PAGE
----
Even if some might, security is still a weakest link problem. The easiest way into a house is by window, the letterbox, etc, speaking of locks in general it's easiest just to use a bolt cutter. Theodores on Apr 14, Locks are mere tamper-proof seals, lock-picking is the art of breaking into those seals without breaking them. I have seen a lot of broken locks in my time I worked in a the bicycle industry.

I have also removed quite a lot of locks in my time the days working in a bike shop. Even the most expensive locks are fair game for this basic approach, the biggest fear is that there is some CCTV somewhere.

The amount of 'pin tumblers' makes no difference. In the bike shop where there is the choice of the bolt-croppers, the oxy-torch, the disc-cutter, the vice, the big hammer and so on one doesn't think for one moment 'oh, I will just download that lock-picking guide off the internet, follow the instructions and be in here in a minute The feature I always found charming was how many bicycle locks have a plastic coating around the cable.

This makes it very easy to use a normal saw. The plastic works as a guide meaning the saw does not slip. The canonical quote is that "we lock our doors to keep honest people honest. But we erect barriers to help enforce societal norms regarding security and privacy.

These can be explicit measures such as door locks and deadbolts, and more holistic things like living in a good neighborhood, meeting your neighbors, preempting the broken windows effect, etc. The only guarantee, in terms of home security, is a great insurance policy with riders for your major possessions. Which is why I never understood the Master Lock commercials where they shoot a bullet into the body of one of their padlocks showing how tough it is.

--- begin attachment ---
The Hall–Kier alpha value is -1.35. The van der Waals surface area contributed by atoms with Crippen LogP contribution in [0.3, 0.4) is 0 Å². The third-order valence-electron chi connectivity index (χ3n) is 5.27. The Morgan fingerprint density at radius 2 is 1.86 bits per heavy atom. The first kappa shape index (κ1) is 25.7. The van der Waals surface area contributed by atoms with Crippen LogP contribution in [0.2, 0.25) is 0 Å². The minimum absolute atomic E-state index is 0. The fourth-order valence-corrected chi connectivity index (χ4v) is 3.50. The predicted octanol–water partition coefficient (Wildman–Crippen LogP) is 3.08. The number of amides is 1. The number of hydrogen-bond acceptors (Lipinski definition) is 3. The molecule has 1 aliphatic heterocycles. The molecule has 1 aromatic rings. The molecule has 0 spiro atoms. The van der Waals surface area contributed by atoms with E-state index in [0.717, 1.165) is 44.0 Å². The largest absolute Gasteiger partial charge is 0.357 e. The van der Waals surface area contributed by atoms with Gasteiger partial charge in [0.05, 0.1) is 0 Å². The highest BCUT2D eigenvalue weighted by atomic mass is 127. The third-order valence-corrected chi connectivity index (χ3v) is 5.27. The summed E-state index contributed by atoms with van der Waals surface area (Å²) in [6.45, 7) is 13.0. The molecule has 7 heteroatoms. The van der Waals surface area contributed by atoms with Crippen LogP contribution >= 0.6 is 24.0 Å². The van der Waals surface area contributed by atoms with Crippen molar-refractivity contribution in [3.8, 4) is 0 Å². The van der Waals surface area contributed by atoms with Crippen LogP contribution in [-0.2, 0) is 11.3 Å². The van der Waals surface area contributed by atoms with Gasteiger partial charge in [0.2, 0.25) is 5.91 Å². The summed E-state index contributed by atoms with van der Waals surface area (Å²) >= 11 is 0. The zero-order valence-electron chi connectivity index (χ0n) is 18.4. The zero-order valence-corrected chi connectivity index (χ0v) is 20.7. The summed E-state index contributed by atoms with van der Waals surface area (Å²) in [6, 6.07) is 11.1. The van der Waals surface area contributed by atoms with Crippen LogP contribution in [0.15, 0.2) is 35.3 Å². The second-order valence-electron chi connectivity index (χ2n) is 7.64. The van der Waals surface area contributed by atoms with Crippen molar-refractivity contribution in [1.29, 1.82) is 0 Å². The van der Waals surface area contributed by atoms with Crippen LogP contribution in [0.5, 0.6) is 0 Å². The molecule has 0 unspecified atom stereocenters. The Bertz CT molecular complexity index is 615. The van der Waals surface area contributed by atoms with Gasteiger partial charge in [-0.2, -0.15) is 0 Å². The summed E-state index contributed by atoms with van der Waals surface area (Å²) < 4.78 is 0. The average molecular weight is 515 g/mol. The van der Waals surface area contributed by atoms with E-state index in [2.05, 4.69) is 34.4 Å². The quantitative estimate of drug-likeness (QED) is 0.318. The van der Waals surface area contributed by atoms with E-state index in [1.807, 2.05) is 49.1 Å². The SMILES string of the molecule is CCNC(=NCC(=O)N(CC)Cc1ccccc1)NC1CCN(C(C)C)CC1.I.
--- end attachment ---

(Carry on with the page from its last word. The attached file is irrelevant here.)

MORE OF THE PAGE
No, I think you understand the commercial just fine. And most ironically, no one take notice of the person nonchalantly carrying 36 inch bolt cutters. But, as to your actual question of "why" there is a lot that goes into it.

Henry Robinson Towne is a central figure in particular, but so is the great lock controversy of , which was a watershed moment in how most english-speaking societies dealt with mechanical security ever after. I wonder if "The Browser Wars", or something of its ilk, will have the same ring to it in years. A veteran, yes.

I remember being happy when we could develop for IE7 compatibility Hah, that's funny. I often forget that we may be participating in some future historians most exciting discovery Think the late 's is most fascinating period in economic history. Adirael on Apr 14, They're very difficult to pick but not impossible. It can be done but it takes time and expertise.

Is it more difficult because the locks are less common? Says Wikipedia: "Picking the lock is not impossible, but requires a lot of time, a dedicated, professionally made tool and special expertise. Thanks, I can read Wikipedia.

The point is that picking a tumbler lock requires those things too. So does a half decent pin-tumbler lock. Abloy has patents on many of the unique features of disc locks and keys that make them harder to pick.